TORQUE – SPEED CHARACTERISTICS
The torque speed characteristic of synchronous reluctance motor is shown in fig. The motor starts at anywhere from 300 to 400 percent of its full load torque (depending on the rotor position of the unsymmetrical rotor with respect to the field winding) as a two phase motor. As a result of the magnetic rotating field created by a starting and running winding displaced 90° in both space and time.
At about ¾th of the synchronous speed a centrifugal switch opens the starting winding and the motor continues to develop a single phase torque produced by its running winding only. As it approaches synchronous speed, the reluctance torque is sufficient to pull the rotor into synchronism with the pulsating single phase field. The motor operates at constant speed up to a little over 20% of its full load torque. If it is loaded beyond the value of pull out torque, it will continue to operate as a single phase induction motor up to 500% of its rated speed.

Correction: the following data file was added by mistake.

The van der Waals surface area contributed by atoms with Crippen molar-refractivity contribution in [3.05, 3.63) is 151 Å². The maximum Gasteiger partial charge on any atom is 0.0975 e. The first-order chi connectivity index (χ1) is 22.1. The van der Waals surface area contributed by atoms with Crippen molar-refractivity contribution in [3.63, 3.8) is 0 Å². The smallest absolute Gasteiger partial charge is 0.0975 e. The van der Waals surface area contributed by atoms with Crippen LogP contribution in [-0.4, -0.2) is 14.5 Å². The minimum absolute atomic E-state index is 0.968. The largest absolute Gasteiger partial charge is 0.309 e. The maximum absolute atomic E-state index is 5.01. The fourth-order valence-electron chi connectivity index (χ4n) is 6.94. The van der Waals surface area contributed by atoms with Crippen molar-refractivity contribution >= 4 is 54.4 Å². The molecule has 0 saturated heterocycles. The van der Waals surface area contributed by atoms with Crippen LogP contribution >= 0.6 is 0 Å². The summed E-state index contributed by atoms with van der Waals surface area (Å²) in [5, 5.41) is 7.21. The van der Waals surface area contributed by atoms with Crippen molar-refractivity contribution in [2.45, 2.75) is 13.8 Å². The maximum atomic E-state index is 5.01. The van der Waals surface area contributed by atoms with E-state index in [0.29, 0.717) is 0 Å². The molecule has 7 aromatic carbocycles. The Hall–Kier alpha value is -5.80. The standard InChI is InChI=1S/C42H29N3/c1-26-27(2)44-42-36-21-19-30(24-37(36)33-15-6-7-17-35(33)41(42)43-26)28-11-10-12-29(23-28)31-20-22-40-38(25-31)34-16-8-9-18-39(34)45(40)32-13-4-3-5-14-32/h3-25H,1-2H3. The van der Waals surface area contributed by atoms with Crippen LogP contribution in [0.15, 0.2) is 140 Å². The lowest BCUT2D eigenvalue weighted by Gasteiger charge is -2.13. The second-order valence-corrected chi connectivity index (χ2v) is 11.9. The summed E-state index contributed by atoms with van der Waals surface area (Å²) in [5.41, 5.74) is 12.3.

v Comparable power density but better efficiency than induction motor.
v Slightly lower power factor than induction motor.
v Slightly small field weakening range than induction motor.
v High cost than induction motor but lower than any type of PM motors.
v Need speed synchronization to inverter out frequency by rotor position sensor sensor less control.
v Sensor less control is much easier due to motor saliency.
v By adding squirrel cage induction motor to synchronous reluctance motor one obtains line starting reluctance moors.
v Line started reluctance motors can be parallel with open loop control if the load does not change suddenly.
v Other combinations are possible such as adding PM for improved performance
v Rotor design for best manufacturability is still being optimized especially for high speed applications.